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Know How Much Salt To Take In High Blood Pressure

Dr. Indrajeet Tyagi and Dr. Iranna Hirapur

Know How Much Salt To Take In High Blood Pressure
by Dr. Indrajeet Tyagi and Dr. Iranna Hirapur

It is necessary to understand the relationship between high blood pressure and salt intake. Every person with high blood pressure is aware of the fact that he/she has to reduce or totally avoid salt intake and always worried about how he/she can consume food without salt that does not taste good at all. The human body needs a very small amount of salt from the diet to maintain fluid balance and cellular homeostasis. Our ancestors ate salt below 0.5 g/day and that was naturally found in foods. At the present time, even with refrigeration technologies, salt intake averages ≈10 g/day in most countries, representing a >20 times increase in the evolutionary timescale. Its repercussions on our health are multiple, as human body is not able to excrete the large amounts of salt. Eating too much salt is the single biggest cause of high blood pressure because salt is often hidden in the foods and snacks we buy, and it is hard to know how much you are eating or how to cut back. The immediate symptoms of eating too much salt include increased thirst, swollen feet or hands, headache (in some cases), rise in blood pressure. We can try to find out.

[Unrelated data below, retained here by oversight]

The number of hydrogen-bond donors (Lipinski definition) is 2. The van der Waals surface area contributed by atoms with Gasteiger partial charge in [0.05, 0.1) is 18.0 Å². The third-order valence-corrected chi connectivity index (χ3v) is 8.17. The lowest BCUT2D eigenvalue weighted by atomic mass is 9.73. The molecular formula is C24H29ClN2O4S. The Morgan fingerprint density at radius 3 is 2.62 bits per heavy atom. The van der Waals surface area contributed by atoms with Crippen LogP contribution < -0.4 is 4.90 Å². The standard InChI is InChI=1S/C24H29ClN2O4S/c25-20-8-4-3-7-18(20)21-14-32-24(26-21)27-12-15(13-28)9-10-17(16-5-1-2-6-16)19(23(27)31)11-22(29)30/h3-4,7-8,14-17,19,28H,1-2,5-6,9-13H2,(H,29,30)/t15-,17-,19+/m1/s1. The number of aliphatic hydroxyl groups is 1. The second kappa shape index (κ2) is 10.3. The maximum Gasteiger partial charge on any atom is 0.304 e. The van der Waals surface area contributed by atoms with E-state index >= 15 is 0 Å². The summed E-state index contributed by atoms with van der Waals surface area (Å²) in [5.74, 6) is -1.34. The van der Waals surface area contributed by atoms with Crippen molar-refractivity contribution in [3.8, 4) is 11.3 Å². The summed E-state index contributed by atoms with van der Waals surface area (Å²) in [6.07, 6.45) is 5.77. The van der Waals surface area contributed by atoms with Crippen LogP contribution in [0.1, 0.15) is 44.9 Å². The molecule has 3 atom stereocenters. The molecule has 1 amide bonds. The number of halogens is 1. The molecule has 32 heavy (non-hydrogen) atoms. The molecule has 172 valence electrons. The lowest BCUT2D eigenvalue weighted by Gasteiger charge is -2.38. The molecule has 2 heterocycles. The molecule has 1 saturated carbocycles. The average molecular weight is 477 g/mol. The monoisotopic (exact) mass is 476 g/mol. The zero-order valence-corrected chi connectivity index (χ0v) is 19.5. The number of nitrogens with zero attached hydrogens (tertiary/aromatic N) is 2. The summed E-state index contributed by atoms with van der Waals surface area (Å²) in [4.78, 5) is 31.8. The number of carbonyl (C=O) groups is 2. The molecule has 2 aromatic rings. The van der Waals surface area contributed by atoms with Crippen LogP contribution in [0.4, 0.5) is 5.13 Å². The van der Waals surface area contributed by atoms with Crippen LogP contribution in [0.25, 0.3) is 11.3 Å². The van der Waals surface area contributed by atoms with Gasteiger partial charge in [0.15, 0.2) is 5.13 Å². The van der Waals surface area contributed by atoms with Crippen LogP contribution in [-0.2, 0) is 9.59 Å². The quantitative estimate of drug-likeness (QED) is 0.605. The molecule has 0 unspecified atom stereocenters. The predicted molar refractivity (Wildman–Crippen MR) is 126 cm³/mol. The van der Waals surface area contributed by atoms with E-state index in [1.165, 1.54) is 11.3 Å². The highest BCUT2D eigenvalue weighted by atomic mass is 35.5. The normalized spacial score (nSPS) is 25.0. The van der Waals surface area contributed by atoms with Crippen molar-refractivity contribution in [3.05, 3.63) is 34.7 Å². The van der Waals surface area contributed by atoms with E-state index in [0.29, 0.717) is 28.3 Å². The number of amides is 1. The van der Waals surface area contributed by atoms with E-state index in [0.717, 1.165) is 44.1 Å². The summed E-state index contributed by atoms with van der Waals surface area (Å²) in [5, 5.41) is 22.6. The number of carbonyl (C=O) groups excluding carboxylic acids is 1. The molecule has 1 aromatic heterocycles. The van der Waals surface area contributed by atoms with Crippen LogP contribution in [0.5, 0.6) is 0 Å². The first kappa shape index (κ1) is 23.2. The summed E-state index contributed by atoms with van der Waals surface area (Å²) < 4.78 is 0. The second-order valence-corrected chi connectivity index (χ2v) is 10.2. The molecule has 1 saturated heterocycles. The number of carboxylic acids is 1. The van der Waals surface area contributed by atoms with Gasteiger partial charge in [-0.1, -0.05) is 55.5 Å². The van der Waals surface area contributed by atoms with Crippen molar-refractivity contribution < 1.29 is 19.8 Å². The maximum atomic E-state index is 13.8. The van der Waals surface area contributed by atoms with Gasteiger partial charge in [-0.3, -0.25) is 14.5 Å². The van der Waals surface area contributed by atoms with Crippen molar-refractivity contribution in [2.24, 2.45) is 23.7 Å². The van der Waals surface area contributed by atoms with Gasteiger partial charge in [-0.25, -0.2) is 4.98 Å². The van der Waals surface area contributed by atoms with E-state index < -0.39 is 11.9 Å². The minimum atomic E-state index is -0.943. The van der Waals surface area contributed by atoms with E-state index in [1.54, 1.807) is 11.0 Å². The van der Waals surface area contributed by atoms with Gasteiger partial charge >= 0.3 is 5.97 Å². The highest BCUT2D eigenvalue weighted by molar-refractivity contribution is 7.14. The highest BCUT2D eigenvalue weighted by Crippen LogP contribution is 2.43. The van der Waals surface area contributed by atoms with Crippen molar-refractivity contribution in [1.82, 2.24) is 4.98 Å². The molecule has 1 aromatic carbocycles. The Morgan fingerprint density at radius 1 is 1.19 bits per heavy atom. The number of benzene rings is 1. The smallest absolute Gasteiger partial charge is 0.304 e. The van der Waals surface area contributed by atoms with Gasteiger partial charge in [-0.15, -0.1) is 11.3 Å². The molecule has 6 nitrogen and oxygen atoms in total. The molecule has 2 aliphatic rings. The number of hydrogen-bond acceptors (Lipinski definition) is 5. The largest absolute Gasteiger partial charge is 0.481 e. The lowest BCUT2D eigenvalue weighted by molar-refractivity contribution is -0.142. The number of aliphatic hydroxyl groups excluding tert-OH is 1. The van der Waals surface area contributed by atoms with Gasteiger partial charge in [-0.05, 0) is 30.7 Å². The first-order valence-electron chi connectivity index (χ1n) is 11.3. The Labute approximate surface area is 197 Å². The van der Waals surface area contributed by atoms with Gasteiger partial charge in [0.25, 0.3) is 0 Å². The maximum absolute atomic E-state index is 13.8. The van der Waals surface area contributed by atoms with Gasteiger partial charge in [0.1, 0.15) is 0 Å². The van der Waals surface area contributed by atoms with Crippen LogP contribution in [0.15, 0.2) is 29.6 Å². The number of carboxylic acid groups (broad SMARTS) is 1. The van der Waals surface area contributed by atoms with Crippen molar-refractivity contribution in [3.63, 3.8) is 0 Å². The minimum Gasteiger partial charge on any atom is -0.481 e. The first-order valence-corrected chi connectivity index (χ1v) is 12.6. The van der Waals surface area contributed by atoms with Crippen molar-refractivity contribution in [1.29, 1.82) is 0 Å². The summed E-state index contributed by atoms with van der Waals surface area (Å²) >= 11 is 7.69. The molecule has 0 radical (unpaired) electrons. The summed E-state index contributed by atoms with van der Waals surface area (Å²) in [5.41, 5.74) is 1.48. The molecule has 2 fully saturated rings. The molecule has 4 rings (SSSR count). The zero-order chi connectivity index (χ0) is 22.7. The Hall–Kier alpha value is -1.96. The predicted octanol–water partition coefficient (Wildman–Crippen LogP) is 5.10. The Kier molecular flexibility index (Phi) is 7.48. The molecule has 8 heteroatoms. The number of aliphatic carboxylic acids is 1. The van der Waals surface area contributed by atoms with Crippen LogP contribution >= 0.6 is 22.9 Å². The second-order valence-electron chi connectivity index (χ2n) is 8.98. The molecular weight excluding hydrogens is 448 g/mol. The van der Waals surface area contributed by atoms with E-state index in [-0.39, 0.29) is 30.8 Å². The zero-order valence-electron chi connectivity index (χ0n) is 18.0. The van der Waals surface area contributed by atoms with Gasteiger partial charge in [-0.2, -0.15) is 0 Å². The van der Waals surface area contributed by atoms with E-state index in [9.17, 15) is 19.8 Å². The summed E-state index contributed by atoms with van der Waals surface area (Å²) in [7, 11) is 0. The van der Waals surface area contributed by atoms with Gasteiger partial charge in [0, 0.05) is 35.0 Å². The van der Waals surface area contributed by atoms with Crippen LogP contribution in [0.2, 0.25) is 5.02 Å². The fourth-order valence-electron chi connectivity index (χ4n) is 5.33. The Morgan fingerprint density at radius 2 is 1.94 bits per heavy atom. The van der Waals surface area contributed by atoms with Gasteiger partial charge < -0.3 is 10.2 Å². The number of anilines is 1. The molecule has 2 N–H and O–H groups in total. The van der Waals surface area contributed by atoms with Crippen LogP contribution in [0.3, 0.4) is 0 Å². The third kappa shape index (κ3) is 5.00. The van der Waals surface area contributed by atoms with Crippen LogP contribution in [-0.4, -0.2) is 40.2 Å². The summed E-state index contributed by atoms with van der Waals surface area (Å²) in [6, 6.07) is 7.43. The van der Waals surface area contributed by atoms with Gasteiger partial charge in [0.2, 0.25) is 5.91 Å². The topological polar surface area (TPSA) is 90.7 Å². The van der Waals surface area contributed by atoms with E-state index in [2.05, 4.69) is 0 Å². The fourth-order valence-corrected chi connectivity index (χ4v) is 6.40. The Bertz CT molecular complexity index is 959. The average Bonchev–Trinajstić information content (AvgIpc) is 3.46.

How does salt raise your blood pressure?